Reading: 1 Samuel 16:1-13
The Lord said to Samuel, ‘How long will you grieve over Saul? I have rejected him from being king over Israel. Fill your horn with oil and set out; I will send you to Jesse the Bethlehemite, for I have provided for myself a king among his sons.’ Samuel said, ‘How can I go? If Saul hears of it, he will kill me.’ And the Lord said, ‘Take a heifer with you, and say, “I have come to sacrifice to the Lord.” Invite Jesse to the sacrifice, and I will show you what you shall do; and you shall anoint for me the one whom I name to you.’ Samuel did what the Lord commanded, and came to Bethlehem. The elders of the city came to meet him trembling, and said, ‘Do you come peaceably?’ He said, ‘Peaceably; I have come to sacrifice to the Lord; sanctify yourselves and come with me to the sacrifice.’ And he sanctified Jesse and his sons and invited them to the sacrifice.
When they came, he looked on Eliab and thought, ‘Surely the Lord’s anointed is now before the Lord.’ But the Lord said to Samuel, ‘Do not look on his appearance or on the height of his stature, because I have rejected him; for the Lord does not see as mortals see; they look on the outward appearance, but the Lord looks on the heart.’ Then Jesse called Abinadab, and made him pass before Samuel. He said, ‘Neither has the Lord chosen this one.’ Then Jesse made Shammah pass by. And he said, ‘Neither has the Lord chosen this one.’ Jesse made seven of his sons pass before Samuel, and Samuel said to Jesse, ‘The Lord has not chosen any of these.’ Samuel said to Jesse, ‘Are all your sons here?’ And he said, ‘There remains yet the youngest, but he is keeping the sheep.’ And Samuel said to Jesse, ‘Send and bring him; for we will not sit down until he comes here.’ He sent and brought him in. Now he was ruddy, and had beautiful eyes, and was handsome. The Lord said, ‘Rise and anoint him; for this is the one.’ Then Samuel took the horn of oil, and anointed him in the presence of his brothers; and the spirit of the Lord came mightily upon David from that day forward. Samuel then set out and went to Ramah.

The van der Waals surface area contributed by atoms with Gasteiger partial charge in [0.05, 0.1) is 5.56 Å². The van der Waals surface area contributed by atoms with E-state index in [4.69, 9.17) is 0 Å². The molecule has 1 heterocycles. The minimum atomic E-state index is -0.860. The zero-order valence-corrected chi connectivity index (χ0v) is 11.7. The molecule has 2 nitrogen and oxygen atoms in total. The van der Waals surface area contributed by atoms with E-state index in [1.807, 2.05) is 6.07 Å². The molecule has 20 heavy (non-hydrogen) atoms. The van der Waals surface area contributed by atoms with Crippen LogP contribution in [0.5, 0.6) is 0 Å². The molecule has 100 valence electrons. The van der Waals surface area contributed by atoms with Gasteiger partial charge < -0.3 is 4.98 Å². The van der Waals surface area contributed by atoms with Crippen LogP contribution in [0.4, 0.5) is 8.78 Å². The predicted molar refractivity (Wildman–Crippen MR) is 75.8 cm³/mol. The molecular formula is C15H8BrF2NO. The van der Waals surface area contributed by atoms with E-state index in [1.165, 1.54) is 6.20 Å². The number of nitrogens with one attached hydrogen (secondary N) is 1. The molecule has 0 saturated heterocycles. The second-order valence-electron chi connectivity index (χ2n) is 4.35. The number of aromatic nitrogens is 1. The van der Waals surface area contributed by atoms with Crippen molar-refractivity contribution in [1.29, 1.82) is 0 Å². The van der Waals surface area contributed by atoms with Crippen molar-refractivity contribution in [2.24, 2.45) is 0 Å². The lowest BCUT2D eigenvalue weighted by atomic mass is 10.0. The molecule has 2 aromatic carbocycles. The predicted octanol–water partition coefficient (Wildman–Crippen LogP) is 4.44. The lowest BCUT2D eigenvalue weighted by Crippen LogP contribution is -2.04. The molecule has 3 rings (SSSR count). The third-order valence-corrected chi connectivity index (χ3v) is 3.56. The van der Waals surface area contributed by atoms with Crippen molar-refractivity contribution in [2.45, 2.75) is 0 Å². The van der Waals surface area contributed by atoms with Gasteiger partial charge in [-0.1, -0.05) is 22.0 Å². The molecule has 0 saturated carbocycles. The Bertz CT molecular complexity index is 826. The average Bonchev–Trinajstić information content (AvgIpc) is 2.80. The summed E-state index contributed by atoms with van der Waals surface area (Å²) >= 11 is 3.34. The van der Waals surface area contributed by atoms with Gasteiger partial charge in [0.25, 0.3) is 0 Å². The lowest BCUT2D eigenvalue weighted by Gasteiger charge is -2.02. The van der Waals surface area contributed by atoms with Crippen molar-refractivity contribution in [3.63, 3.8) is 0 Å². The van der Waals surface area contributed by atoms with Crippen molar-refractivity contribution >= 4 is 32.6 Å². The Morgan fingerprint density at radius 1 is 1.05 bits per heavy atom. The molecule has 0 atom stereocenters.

There’s a big piece of irony in here. Can you spot it?
Eliab passes by first, but the Lord rejects him as king, saying “do not look on his appearance” and “the Lord does not see as mortals see.” All the rest of Jesse’s sons pass by, and all are rejected. Finally, in ambles David from the fields. And what do we get immediately from the author? That “he was ruddy, and had beautiful eyes, and was handsome.” Big facepalm moment. Come on, author! Weren’t we just instructed to ignore outer appearances? This is what you decide to write?!
The truth is, we can’t get completely away from seeing “as mortals see” because we live in the now and not yet kingdom of God. That is why we thank God for choosing the one to anoint. Being preoccupied with outer appearances, we’d likely botch it and anoint the Ken in the room. No one wants Ken as king. Ken should remain Barbie’s boyfriend. In this passage, God anoints David as king of the Israelites, and about 1,000 years later, God anointed the true king, Jesus—the lamb, the son of an unmarried virgin and a carpenter who dies a death of shame. The prophet Isaiah foretells that Jesus will have “no beauty or majesty to attract us to him, nothing in his appearance that we should desire him” (53:1). Not a strong outer-appearances contender for a king. But with Jesus, God reminds us again that “the Lord looks on the heart.”
Let us go and do likewise.
Our Father, we thank you and rejoice that you have the true sight, seeing the hearts of your children instead of just the outside. Help us look deeper than appearances so we may know your beloved children as they truly are.